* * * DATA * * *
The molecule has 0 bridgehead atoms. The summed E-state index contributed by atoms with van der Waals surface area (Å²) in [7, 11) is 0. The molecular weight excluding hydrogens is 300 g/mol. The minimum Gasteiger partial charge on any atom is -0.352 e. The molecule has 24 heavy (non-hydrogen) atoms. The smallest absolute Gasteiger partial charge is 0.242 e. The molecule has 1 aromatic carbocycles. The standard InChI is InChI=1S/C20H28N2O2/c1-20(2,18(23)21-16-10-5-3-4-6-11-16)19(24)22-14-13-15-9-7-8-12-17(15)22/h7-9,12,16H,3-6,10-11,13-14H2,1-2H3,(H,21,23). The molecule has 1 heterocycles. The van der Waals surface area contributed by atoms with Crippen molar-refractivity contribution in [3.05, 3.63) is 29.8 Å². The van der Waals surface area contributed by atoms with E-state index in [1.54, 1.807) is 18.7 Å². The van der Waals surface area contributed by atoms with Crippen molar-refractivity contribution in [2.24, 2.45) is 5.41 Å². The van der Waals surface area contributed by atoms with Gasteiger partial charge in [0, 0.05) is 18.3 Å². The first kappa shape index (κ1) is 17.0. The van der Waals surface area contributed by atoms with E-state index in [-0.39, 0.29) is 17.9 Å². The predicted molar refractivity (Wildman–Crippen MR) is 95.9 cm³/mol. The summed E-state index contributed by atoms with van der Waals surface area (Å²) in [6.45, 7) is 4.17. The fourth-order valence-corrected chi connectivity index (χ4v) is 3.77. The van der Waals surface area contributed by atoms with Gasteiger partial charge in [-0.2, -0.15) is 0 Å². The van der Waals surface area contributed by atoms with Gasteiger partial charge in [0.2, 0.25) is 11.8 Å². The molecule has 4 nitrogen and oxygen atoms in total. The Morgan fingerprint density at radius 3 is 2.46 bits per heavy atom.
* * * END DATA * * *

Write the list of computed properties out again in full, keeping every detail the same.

The molecule has 0 bridgehead atoms. The summed E-state index contributed by atoms with van der Waals surface area (Å²) in [7, 11) is 0. The molecular weight excluding hydrogens is 300 g/mol. The minimum Gasteiger partial charge on any atom is -0.352 e. The molecule has 24 heavy (non-hydrogen) atoms. The smallest absolute Gasteiger partial charge is 0.242 e. The molecule has 1 aromatic carbocycles. The standard InChI is InChI=1S/C20H28N2O2/c1-20(2,18(23)21-16-10-5-3-4-6-11-16)19(24)22-14-13-15-9-7-8-12-17(15)22/h7-9,12,16H,3-6,10-11,13-14H2,1-2H3,(H,21,23). The molecule has 1 heterocycles. The van der Waals surface area contributed by atoms with Crippen molar-refractivity contribution in [3.05, 3.63) is 29.8 Å². The van der Waals surface area contributed by atoms with E-state index in [1.54, 1.807) is 18.7 Å². The van der Waals surface area contributed by atoms with Crippen molar-refractivity contribution in [2.24, 2.45) is 5.41 Å². The van der Waals surface area contributed by atoms with Gasteiger partial charge in [0, 0.05) is 18.3 Å². The first kappa shape index (κ1) is 17.0. The van der Waals surface area contributed by atoms with E-state index in [-0.39, 0.29) is 17.9 Å². The predicted molar refractivity (Wildman–Crippen MR) is 95.9 cm³/mol. The summed E-state index contributed by atoms with van der Waals surface area (Å²) in [6.45, 7) is 4.17. The fourth-order valence-corrected chi connectivity index (χ4v) is 3.77. The van der Waals surface area contributed by atoms with Gasteiger partial charge in [-0.2, -0.15) is 0 Å². The van der Waals surface area contributed by atoms with Gasteiger partial charge in [0.2, 0.25) is 11.8 Å². The molecule has 4 nitrogen and oxygen atoms in total. The Morgan fingerprint density at radius 3 is 2.46 bits per heavy atom.